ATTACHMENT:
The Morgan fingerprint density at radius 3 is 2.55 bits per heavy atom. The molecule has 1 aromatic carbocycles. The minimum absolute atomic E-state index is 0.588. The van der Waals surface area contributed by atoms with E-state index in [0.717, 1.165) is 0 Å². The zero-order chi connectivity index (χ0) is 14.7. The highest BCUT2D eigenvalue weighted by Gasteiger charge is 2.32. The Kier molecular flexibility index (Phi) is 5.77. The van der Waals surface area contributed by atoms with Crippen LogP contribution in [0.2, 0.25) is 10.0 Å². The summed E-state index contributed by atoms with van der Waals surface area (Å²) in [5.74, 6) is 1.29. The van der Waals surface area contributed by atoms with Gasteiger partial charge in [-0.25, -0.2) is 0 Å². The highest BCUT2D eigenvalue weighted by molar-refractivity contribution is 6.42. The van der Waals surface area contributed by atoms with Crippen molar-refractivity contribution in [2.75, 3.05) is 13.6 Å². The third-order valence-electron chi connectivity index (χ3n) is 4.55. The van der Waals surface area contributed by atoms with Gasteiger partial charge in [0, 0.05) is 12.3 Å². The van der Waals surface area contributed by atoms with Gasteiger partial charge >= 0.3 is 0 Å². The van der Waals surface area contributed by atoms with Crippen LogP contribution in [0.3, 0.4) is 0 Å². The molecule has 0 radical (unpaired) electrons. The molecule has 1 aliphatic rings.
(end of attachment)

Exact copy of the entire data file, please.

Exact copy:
The Morgan fingerprint density at radius 3 is 2.55 bits per heavy atom. The molecule has 1 aromatic carbocycles. The minimum absolute atomic E-state index is 0.588. The van der Waals surface area contributed by atoms with E-state index in [0.717, 1.165) is 0 Å². The zero-order chi connectivity index (χ0) is 14.7. The highest BCUT2D eigenvalue weighted by Gasteiger charge is 2.32. The Kier molecular flexibility index (Phi) is 5.77. The van der Waals surface area contributed by atoms with Crippen LogP contribution in [0.2, 0.25) is 10.0 Å². The summed E-state index contributed by atoms with van der Waals surface area (Å²) in [5.74, 6) is 1.29. The van der Waals surface area contributed by atoms with Gasteiger partial charge in [-0.25, -0.2) is 0 Å². The highest BCUT2D eigenvalue weighted by molar-refractivity contribution is 6.42. The van der Waals surface area contributed by atoms with Crippen molar-refractivity contribution in [2.75, 3.05) is 13.6 Å². The third-order valence-electron chi connectivity index (χ3n) is 4.55. The van der Waals surface area contributed by atoms with Gasteiger partial charge in [0, 0.05) is 12.3 Å². The van der Waals surface area contributed by atoms with Gasteiger partial charge >= 0.3 is 0 Å². The van der Waals surface area contributed by atoms with Crippen LogP contribution in [0.3, 0.4) is 0 Å². The molecule has 0 radical (unpaired) electrons. The molecule has 1 aliphatic rings.